Rossby Waves


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Tank Experiment: Rossby Waves in the ocean

Bia Villas Boas, John Boyle, Stephen Holleman


1. Background


Rossby waves are large scale ocean waves that occur in low to mid latitudes. As such, they are tied to the Coriolis effect through conservation of potential vorticity. This experiment is designed to Rossby wave dependence on potential vorticity by using a beta plane (a rotating, inclined plane), to illustrate the general motion of Rossby waves in the ocean, through the motion of an ice cube.




2. Westward Propagation of Rossby Waves Slide1.jpg


Perturbation of a parcel of water, i.e. from wind, from its original planetary vorticity position (latitude) induces a relative vorticity in the parcel. The movement of the parcel displaces the surrounding water, inducing a relative vorticity for those parcels.


3. Methods


To model Rossby waves, a cone with an approximate slope of 1-to-1 was placed concentrically with a cylindrical boundary inside the rotating tank. We then filled the tank with room temperature water until approximately 8 centimetres from the rim of the container. Once the container was filled, we rotated the tank at approximately 15 revolutions per minute. The fluid will have approximately solid body rotation after rotating for 15 to 20 minutes. Gently place a coloured ice cube into the tank (halfway between the centre of the tank and the edge was found to have optimal results). Plastic dots may also be placed near to the ice cube and on the opposite side of the tank to show the rotation of the water near the ice cube and that the fluid still maintains solid body rotation. Viewed from the top, the tank rotates anti-clockwise, thus (from the westward propagation of Rossby waves, as explained in section 2) the ice cube will rotate about the tank in a clockwise fashion. The ice cube will be rotating anticlockwise about its axis, conserving potential vorticity.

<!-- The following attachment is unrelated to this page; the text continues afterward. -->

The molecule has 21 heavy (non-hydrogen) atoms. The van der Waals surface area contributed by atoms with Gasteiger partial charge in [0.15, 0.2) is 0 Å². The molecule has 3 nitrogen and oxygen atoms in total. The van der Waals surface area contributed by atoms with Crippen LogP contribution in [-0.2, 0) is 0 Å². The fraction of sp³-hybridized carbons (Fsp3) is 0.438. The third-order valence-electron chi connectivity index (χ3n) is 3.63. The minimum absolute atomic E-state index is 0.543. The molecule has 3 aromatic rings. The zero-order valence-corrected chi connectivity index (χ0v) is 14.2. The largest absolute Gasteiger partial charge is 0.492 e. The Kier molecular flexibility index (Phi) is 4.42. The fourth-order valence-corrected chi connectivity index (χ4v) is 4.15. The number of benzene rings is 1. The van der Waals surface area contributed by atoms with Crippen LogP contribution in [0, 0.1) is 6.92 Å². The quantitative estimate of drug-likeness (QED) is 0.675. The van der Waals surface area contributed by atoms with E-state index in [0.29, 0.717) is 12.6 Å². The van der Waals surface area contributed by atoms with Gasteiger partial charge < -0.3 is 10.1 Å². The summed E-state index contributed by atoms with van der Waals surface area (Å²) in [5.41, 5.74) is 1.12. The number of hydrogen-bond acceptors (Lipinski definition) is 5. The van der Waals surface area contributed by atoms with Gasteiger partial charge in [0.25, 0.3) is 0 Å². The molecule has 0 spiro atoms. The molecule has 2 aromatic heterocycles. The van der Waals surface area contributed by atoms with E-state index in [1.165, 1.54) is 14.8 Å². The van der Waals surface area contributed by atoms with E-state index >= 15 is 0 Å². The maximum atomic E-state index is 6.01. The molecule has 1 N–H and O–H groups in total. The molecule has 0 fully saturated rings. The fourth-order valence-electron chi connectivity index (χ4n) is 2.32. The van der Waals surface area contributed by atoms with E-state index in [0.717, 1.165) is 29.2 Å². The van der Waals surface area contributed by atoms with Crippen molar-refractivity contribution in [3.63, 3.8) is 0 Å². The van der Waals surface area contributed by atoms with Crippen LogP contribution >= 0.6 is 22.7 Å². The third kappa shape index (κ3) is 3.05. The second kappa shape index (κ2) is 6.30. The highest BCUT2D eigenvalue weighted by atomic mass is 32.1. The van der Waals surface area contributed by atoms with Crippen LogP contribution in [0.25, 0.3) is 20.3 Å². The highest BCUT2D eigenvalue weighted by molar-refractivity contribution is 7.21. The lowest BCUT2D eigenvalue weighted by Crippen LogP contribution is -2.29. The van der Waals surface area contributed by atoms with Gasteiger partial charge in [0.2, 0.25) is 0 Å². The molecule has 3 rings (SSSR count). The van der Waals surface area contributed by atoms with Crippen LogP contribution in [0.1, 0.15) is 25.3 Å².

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setup3.JPGsetup4.JPGrotation.jpg

Troubleshooting


  • Placing the ice cube near the edge of the tank decreases the possibility that the ice cube will rotate, especially if it is in direct contact with the tank.
  • Another option to perform the experiment is with an inclined plane. However, the desired slope to perform the experiment is approximately 1-to-1. To achieve the desired slope nearly half of the inclined plane needs to be outside of the tank. Therefore, a cone was decided upon to perform the experiment.
  • If the ice cube is not placed gently into the tank, it will disturb more of the water and be much slower to achieve rotation.

4. Real life examples: Rossby waves in the ocean

4.1 Western boundary intensification


When westward propagating long Rossby waves reach the coast, they reflect back as shortwaves. Since shortwaves are slower than long-waves, the energy and vortcity associated with Rossby waves tends to accumulate at the western boundary, which can explain part of the western boundary intensification predicted by the Stommel’s model (Stommel, 1948) for the wind–driven circulation.
The westward propagation of Rossby waves becomes evident in the animation below, which shows sea level anomaly data from AVISO from 1993 to 2007 in the Atlantic Ocean. It is also noteworthy that as we move to higher latitudes, the response of the ocean to the wind forcing and instabilities tends to be on the form of mesoscale eddies instead of Rossby waves.












Courtesy of Sebastian Krieger, University of São Paulo.


4.2 The impact of Rossby wave on primary production


Because Rossby waves are associated with regions of negative and positive vorticity, they can induce local upwelling and downwelling. Upwelling can either bulge up the thermocline, bringing an existent chlorophyll maximum closer to the surface, or promote the vertical transport of deep, nutrient-rich water to the euphotic zone, inducing a chlorophyll bloom. In such a way, Rossby waves can at least locally impact the primary production, and be detected from ocean color data.


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Ocean color data from SeaWifs averaged for March 2002. Adapted from http://oceancolor.gsfc.nasa.gov

5. Basic Theory


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